British Submachine guns in WWII

ugly

LE
Moderator
Cheers but I don't use chrome!
 
Poor sod, maybe a French speaker, the 1944 Battle Jerkin I am sure was designed to replace field punishment in the British Army.
Not only is he wearing the Battle jerkin, but the P37 webbing basic pouches and a pair of utility pouches
 

ugly

LE
Moderator
Indeed, that's why the 14th were known as the Forgotten Army buy Hollywood put the world straight with the seminal documentary "Destination Burma"
My god, the whining 72 years after 1 movie, still...
 

ugly

LE
Moderator

ugly

LE
Moderator

ugly

LE
Moderator
Other than the file name "19th-flotilla-mgb-643-vahti-bay-turkey-1943", I know nothing
Excellent, sounds like the raiding forces in the Aegean etc. I was curious regarding the 08 Maxims on the left!
 
Sterlings were all silver soldered together, no spot welds, most parts machined from solid, with solid pins not roll pins ( not including the stock ) basically the most backward manufacturing methods . They must have been expensive to manufacture.
 
Sterlings were all silver soldered together, no spot welds, most parts machined from solid, with solid pins not roll pins ( not including the stock ) basically the most backward manufacturing methods . They must have been expensive to manufacture.
If you've ever taken a Sterling apart they are very well made for a long service life. They used better techniques than Enfield with the SA-80.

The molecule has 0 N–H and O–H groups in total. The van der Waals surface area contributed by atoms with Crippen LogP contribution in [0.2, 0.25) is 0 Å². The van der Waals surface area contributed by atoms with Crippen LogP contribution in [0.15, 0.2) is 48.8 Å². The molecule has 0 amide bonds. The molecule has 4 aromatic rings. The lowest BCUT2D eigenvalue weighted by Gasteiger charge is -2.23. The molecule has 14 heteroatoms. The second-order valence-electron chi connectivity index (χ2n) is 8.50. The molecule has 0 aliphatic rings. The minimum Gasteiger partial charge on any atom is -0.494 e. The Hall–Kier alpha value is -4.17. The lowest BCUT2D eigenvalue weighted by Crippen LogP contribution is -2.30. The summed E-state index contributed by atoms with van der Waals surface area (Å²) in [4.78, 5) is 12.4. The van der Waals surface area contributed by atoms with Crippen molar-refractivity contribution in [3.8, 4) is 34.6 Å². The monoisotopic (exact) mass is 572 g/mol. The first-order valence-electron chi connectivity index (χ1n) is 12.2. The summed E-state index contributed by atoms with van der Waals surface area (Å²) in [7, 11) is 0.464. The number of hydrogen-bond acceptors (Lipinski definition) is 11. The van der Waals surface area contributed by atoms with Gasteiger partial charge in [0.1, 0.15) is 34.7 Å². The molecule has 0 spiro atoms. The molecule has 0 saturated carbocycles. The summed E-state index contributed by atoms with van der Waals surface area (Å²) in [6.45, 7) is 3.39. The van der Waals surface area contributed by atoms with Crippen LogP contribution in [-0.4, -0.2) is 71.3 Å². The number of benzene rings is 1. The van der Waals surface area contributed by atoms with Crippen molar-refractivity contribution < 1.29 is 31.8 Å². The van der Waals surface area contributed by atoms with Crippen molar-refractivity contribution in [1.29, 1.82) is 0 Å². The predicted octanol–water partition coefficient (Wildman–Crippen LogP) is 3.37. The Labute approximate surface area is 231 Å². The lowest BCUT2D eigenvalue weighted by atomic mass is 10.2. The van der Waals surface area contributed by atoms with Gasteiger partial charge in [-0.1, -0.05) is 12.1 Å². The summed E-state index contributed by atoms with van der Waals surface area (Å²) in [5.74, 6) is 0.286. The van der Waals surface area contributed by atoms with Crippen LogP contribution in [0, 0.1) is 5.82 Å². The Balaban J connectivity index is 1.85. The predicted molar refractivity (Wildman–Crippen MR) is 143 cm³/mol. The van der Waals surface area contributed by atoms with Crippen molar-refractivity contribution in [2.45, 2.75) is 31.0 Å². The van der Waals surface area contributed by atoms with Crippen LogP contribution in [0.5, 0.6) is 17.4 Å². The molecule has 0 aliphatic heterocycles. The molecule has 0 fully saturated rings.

Sent from my Lenovo TB2-X30F using Tapatalk
 

ugly

LE
Moderator

ugly

LE
Moderator
You started it fella.
Well actually we did, we declared war, the Johnny come lately's turned up in time for tea and medals!
 
If you've ever taken a Sterling apart they are very well made for a long service life. They used better techniques than Enfield with the SA-80.

Sent from my Lenovo TB2-X30F using Tapatalk
I have. Just commenting on how surprised I was to find they were made by long obsolete methods.
 

ugly

LE
Moderator
I have. Just commenting on how surprised I was to find they were made by long obsolete methods.
Those aren't really long obsolete methods, traditional perhaps, some companies still make things that way, value engineering didn't arrive until the 1970's which destroyed traditional methods using lost wax investment casting instead of milling lumps of billet or forgings.
If you had to remake the sterling it would require those methods again. Sterling were using a traditional pre war method. They weren't averse to stampings, a look at the AR18 shows this. They did however make things to last!
 
Sorta like you guys think Burma's was all British show and forget the Nationalist Chinese and US units
That's a bite! ;)

Saving Private Ryan was a US film for (mostly) US audiences and any non-US involvement was carefully avoided, other than a mention of how useless Montgomery was. Entertainment, not a documentary.
 
.50 Vickers Mk III on Mk IV Naval mount for small craft
Indeed. Clearly .50 Vickers.

Also interesting is the P14 rifle, but then it is the Navy :)
 

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